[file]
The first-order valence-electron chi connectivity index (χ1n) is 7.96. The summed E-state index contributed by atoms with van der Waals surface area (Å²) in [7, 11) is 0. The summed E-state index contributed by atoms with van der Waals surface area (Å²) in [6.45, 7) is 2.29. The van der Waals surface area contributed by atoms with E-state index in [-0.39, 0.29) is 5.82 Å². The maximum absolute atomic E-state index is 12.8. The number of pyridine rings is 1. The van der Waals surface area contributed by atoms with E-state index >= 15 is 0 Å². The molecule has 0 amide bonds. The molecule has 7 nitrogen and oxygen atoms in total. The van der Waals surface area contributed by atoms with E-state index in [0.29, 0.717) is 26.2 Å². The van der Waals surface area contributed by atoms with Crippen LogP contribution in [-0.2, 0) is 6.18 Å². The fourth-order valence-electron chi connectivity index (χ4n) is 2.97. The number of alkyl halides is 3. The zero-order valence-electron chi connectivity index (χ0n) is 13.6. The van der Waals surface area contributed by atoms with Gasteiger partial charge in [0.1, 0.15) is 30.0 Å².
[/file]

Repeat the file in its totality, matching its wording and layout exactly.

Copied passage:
The first-order valence-electron chi connectivity index (χ1n) is 7.96. The summed E-state index contributed by atoms with van der Waals surface area (Å²) in [7, 11) is 0. The summed E-state index contributed by atoms with van der Waals surface area (Å²) in [6.45, 7) is 2.29. The van der Waals surface area contributed by atoms with E-state index in [-0.39, 0.29) is 5.82 Å². The maximum absolute atomic E-state index is 12.8. The number of pyridine rings is 1. The van der Waals surface area contributed by atoms with E-state index >= 15 is 0 Å². The molecule has 0 amide bonds. The molecule has 7 nitrogen and oxygen atoms in total. The van der Waals surface area contributed by atoms with E-state index in [0.29, 0.717) is 26.2 Å². The van der Waals surface area contributed by atoms with Crippen LogP contribution in [-0.2, 0) is 6.18 Å². The fourth-order valence-electron chi connectivity index (χ4n) is 2.97. The number of alkyl halides is 3. The zero-order valence-electron chi connectivity index (χ0n) is 13.6. The van der Waals surface area contributed by atoms with Gasteiger partial charge in [0.1, 0.15) is 30.0 Å².